“Acceptance is a small, quiet room”Cheryl Strayed
I had this insatiable need to be right. To have my side of the story not only heard, but accepted as the one and only truth. I wanted the people who had wronged me to admit they were wrong and desire my forgiveness. I needed vindication. Justice. I felt we would all be much better off if they would recognize and acknowledge their inherent flaws. At that point, we could all begin to move forward.
It was both naive and arrogant of me to expect this from people. I had grown tired of being the bad guy and the enemy protagonist in too many of people’s fairy tale, made up stories. I was becoming resentful of having to tip toe and endure the emotional punishment of people who had taken on the victim role when they were clearly the perpetrator.
Jacob Braude said, “Consider how hard it is to change yourself and you’ll understand what little chance you have of trying to change others”. This is the sho nuff truth right here!
I slowly began to realize I was fighting a losing battle. I was choosing to remain shattered and in pieces, waiting for someone to help me put them back together. But no one was going to readily admit they were wrong or that they owed me. My parents were not going to admit they had failed me. Family members were not going to stop pretending they were above the fray. Old lovers and former friends would continue the narrative that they were right and I had wronged them. And there wasn’t a damn thing I could do about it. I know how hard it’s been to look at my shadows, demons, and regrets and love myself back to life. It takes an incredible about of courage and fortitude to embark on such a journey. It ain’t for everybody. It definitely ain’t for the weak.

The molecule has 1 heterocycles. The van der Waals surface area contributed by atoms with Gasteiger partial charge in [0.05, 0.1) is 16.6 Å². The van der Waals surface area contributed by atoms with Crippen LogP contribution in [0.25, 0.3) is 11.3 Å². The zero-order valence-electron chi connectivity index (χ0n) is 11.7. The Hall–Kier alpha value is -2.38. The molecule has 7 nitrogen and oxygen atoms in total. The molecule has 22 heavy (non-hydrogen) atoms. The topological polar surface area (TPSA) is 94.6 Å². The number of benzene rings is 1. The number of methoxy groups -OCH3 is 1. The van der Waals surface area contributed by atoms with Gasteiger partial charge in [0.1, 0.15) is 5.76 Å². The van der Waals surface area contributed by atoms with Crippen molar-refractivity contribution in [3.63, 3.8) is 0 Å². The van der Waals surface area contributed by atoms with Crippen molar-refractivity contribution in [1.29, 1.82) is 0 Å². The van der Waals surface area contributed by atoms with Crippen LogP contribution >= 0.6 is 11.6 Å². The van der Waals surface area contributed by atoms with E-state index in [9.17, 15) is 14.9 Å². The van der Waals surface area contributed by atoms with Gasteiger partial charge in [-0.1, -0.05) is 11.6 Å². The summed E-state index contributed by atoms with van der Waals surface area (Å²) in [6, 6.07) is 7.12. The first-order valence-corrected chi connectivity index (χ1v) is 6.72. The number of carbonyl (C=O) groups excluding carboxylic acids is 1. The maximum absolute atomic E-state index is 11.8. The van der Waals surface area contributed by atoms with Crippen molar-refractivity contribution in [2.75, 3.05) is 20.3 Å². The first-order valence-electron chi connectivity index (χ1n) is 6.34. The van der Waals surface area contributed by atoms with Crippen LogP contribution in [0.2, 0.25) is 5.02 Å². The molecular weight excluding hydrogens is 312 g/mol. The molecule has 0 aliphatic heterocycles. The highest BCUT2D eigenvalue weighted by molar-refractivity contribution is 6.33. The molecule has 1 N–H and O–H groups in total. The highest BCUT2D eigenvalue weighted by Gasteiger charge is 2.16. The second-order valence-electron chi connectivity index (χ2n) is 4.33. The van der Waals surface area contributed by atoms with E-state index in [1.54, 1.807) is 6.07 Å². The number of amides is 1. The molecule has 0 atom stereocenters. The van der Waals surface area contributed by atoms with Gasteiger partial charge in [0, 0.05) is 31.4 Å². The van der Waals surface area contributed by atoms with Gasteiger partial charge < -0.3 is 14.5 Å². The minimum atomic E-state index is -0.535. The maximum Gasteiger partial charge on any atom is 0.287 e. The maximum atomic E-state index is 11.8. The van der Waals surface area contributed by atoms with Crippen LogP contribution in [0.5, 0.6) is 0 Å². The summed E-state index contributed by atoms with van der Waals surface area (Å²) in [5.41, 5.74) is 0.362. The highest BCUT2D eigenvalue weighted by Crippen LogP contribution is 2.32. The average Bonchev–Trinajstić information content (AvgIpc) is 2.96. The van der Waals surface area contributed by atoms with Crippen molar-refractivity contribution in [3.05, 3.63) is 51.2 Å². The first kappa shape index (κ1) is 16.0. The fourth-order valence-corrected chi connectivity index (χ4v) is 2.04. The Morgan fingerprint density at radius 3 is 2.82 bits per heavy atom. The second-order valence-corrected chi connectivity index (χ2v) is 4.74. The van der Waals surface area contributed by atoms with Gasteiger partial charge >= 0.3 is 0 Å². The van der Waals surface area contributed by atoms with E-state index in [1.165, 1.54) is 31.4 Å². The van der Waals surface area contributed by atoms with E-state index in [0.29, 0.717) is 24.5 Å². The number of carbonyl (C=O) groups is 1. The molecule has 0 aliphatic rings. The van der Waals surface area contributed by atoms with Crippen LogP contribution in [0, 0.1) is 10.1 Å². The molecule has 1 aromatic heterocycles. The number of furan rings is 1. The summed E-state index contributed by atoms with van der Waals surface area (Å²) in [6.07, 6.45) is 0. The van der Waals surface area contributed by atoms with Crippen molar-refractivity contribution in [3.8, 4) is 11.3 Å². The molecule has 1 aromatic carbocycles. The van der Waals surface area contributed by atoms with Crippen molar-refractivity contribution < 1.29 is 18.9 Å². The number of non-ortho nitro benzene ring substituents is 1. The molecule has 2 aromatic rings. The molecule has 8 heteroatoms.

Did I want peace or remain in pieces? That’s what I had to ask myself. Did I want to be right? Or did I want to be healed? Did I want others to love me or did I want to love myself? I wanted peace, healing, and self-love. I had to accept that I was going to remain the villain to many people. I had to accept that I would never receive an apology or an acknowledgment of wrong doing. I had to leave people right where they were. I had to accept that most people would go to their grave living in denial.
I had to stop trying to prove a truth that existed in no one’s mind but my own. I had to stop fighting and start living. For me. With my happiness and peace contingent on one thing; myself and the rich inner life I was cultivating.
I had to let whomever think whatever about me. The truth could never be hidden forever, but I no longer feel responsible to unearth that truth. I couldn’t let the actions or inaction of others impact me anymore. I choose to no longer remain in pieces, but to embrace peace.
“Most things will be okay eventually, but not everything will be. Sometimes you’ll put up a good fight and lose. Sometimes you’ll hold on really hard and realize there is no choice but to let go. Acceptance is a small, quiet room”Cheryl Strayed